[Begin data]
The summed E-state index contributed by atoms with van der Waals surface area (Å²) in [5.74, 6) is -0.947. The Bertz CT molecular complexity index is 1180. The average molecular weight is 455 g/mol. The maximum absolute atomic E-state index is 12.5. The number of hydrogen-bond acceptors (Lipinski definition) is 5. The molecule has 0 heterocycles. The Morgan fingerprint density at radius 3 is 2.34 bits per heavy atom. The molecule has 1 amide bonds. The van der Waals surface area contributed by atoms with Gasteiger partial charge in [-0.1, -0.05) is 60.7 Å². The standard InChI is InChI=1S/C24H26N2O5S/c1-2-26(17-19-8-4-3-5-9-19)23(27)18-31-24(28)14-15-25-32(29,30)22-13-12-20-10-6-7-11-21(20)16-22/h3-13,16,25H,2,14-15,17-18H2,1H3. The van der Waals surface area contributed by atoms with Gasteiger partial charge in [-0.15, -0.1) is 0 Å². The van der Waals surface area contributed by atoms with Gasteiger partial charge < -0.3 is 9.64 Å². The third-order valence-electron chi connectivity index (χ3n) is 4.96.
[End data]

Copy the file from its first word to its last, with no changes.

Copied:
The summed E-state index contributed by atoms with van der Waals surface area (Å²) in [5.74, 6) is -0.947. The Bertz CT molecular complexity index is 1180. The average molecular weight is 455 g/mol. The maximum absolute atomic E-state index is 12.5. The number of hydrogen-bond acceptors (Lipinski definition) is 5. The molecule has 0 heterocycles. The Morgan fingerprint density at radius 3 is 2.34 bits per heavy atom. The molecule has 1 amide bonds. The van der Waals surface area contributed by atoms with Gasteiger partial charge in [-0.1, -0.05) is 60.7 Å². The standard InChI is InChI=1S/C24H26N2O5S/c1-2-26(17-19-8-4-3-5-9-19)23(27)18-31-24(28)14-15-25-32(29,30)22-13-12-20-10-6-7-11-21(20)16-22/h3-13,16,25H,2,14-15,17-18H2,1H3. The van der Waals surface area contributed by atoms with Gasteiger partial charge in [-0.15, -0.1) is 0 Å². The van der Waals surface area contributed by atoms with Gasteiger partial charge < -0.3 is 9.64 Å². The third-order valence-electron chi connectivity index (χ3n) is 4.96.